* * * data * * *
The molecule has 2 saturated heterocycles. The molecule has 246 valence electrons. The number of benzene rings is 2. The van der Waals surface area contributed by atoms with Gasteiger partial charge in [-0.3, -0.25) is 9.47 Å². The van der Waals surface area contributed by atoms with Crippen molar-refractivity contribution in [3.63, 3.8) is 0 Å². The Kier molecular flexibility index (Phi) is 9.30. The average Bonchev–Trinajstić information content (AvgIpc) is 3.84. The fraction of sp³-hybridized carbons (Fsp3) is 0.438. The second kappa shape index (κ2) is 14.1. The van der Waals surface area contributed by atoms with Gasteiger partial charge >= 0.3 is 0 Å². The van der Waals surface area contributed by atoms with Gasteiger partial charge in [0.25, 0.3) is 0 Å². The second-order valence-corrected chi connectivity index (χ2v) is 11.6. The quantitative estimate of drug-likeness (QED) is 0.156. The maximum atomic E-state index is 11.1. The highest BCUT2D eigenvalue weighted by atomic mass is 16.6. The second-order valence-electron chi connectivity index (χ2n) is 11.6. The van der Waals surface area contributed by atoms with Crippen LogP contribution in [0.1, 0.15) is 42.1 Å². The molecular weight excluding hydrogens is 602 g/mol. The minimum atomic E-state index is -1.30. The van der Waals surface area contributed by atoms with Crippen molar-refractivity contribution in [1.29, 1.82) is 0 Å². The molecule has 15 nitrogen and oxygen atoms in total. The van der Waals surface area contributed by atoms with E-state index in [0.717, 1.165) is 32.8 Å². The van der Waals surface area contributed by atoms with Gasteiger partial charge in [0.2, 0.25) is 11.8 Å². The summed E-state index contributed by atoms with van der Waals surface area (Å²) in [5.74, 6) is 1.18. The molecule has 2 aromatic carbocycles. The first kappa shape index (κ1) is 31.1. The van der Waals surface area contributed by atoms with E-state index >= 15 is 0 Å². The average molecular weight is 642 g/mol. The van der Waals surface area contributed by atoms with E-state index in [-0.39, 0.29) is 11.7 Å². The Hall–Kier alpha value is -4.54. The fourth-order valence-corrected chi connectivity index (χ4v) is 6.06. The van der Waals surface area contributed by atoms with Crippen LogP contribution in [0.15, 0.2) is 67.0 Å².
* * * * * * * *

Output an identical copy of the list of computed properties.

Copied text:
The molecule has 2 saturated heterocycles. The molecule has 246 valence electrons. The number of benzene rings is 2. The van der Waals surface area contributed by atoms with Gasteiger partial charge in [-0.3, -0.25) is 9.47 Å². The van der Waals surface area contributed by atoms with Crippen molar-refractivity contribution in [3.63, 3.8) is 0 Å². The Kier molecular flexibility index (Phi) is 9.30. The average Bonchev–Trinajstić information content (AvgIpc) is 3.84. The fraction of sp³-hybridized carbons (Fsp3) is 0.438. The second kappa shape index (κ2) is 14.1. The van der Waals surface area contributed by atoms with Gasteiger partial charge >= 0.3 is 0 Å². The van der Waals surface area contributed by atoms with Gasteiger partial charge in [0.25, 0.3) is 0 Å². The second-order valence-corrected chi connectivity index (χ2v) is 11.6. The quantitative estimate of drug-likeness (QED) is 0.156. The maximum atomic E-state index is 11.1. The highest BCUT2D eigenvalue weighted by atomic mass is 16.6. The second-order valence-electron chi connectivity index (χ2n) is 11.6. The van der Waals surface area contributed by atoms with Crippen LogP contribution in [0.1, 0.15) is 42.1 Å². The molecular weight excluding hydrogens is 602 g/mol. The minimum atomic E-state index is -1.30. The van der Waals surface area contributed by atoms with Crippen molar-refractivity contribution in [1.29, 1.82) is 0 Å². The molecule has 15 nitrogen and oxygen atoms in total. The van der Waals surface area contributed by atoms with E-state index in [0.717, 1.165) is 32.8 Å². The van der Waals surface area contributed by atoms with Gasteiger partial charge in [0.2, 0.25) is 11.8 Å². The summed E-state index contributed by atoms with van der Waals surface area (Å²) in [5.74, 6) is 1.18. The molecule has 2 aromatic carbocycles. The first kappa shape index (κ1) is 31.1. The van der Waals surface area contributed by atoms with E-state index >= 15 is 0 Å². The average molecular weight is 642 g/mol. The van der Waals surface area contributed by atoms with E-state index in [-0.39, 0.29) is 11.7 Å². The Hall–Kier alpha value is -4.54. The fourth-order valence-corrected chi connectivity index (χ4v) is 6.06. The van der Waals surface area contributed by atoms with Crippen LogP contribution in [0.15, 0.2) is 67.0 Å².